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United States expands availability of temporary work visas for seasonal employees

Rebecca Barnabi
crawfish seafood food business
(© Aimee Lee Studios – stock.adobe.com)

Last week, the Department of Homeland Security and the Department of Labor announced the availability of the maximum amount of H-2B temporary nonagricultural work visas.

The visa program allows United States employers to hire seasonal, non-immigrant workers during peak seasons to supplement the workforce of existing American employees. Employers are eligible for the program if they declare an inability to hire enough American employees to do the temporary work, which is the case in the seafood industry, according to a press release. The seafood industry relies on H-2B employees to shuck oysters and process crabs.

Sen. Mark Warner of Virginia issued a response on Wednesday.

“Earlier this month I talked with Secretary of Homeland Security Mayorkas and learned that the Biden Administration planned to make additional H-2B visas available,” Warner said in the press release. “I thanked Secretary Mayorkas and told him how critical the H-2B program is for Virginia’s seafood businesses. Without access to H-2B workers, many of Virginia’s seafood businesses would simply have to close up shop. It’s critical that we help these businesses meet their labor needs so that we don’t lose these businesses forever.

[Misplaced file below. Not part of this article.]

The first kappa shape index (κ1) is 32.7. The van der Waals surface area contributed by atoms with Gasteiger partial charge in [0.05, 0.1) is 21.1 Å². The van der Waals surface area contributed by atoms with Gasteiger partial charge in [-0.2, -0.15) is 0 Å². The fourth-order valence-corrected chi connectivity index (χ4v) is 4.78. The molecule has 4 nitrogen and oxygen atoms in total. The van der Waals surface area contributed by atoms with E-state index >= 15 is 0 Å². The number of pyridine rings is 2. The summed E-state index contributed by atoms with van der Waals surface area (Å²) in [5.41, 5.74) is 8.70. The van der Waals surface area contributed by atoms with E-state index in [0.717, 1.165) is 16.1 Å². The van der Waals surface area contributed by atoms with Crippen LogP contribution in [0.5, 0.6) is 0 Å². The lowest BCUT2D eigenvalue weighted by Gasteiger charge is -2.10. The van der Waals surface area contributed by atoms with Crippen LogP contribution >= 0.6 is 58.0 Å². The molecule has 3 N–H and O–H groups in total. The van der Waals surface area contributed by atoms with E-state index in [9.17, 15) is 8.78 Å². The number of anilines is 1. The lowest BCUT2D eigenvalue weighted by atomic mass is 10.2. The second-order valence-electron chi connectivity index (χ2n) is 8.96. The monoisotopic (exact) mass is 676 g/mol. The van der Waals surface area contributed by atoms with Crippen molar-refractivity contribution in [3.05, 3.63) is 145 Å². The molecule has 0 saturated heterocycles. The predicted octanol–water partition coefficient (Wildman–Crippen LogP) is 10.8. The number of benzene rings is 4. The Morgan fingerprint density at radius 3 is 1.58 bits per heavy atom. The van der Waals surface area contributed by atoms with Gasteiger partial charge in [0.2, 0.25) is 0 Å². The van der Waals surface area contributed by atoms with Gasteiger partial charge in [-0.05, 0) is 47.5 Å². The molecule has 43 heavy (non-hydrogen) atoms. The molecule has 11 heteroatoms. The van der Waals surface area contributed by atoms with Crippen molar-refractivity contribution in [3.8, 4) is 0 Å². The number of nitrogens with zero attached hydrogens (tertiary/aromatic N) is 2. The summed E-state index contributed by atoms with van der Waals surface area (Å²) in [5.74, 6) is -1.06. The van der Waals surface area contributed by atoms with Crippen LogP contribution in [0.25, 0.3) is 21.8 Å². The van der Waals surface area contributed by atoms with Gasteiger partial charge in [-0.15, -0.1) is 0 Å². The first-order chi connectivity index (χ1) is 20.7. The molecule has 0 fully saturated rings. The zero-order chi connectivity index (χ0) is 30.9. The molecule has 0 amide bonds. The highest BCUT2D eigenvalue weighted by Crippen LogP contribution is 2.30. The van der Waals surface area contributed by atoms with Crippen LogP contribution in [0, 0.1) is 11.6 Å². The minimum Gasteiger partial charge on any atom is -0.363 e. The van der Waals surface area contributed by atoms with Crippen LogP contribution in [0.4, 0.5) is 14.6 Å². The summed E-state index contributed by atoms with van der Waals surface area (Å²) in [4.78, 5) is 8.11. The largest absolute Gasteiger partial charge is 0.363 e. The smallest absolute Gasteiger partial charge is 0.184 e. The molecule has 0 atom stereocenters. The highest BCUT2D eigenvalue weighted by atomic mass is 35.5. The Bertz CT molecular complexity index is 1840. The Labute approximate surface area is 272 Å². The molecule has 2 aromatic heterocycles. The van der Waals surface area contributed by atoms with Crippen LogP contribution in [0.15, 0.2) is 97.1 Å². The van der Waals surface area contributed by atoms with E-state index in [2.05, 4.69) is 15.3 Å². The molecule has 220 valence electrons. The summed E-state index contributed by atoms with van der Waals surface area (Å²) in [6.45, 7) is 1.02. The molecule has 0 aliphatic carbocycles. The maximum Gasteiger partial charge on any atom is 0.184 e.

Warner has advocated for the expansion of H-2B visas to ensure that seafood processors in Virginia have the seasonal workforce they need. In February, he and Sen. Tim Kaine of Virginia urged the Biden administration to make these additional H-2B visas available.

“I thank the Biden administration for making these additional visas available, but a permanent solution is needed,” Warner said in the press release. “I look forward to working with my colleagues to reform the H-2B visa program to ensure our seafood processors have the labor certainty they need for their businesses to grow and thrive.”

Rebecca Barnabi

Rebecca Barnabi

Rebecca J. Barnabi is the national editor of Augusta Free Press. A graduate of the University of Mary Washington, she began her journalism career at The Fredericksburg Free-Lance Star. In 2013, she was awarded first place for feature writing in the Maryland, Delaware, District of Columbia Awards Program, and was honored by the Virginia School Boards Association’s 2019 Media Honor Roll Program for her coverage of Waynesboro Schools. Her background in newspapers includes writing about features, local government, education and the arts.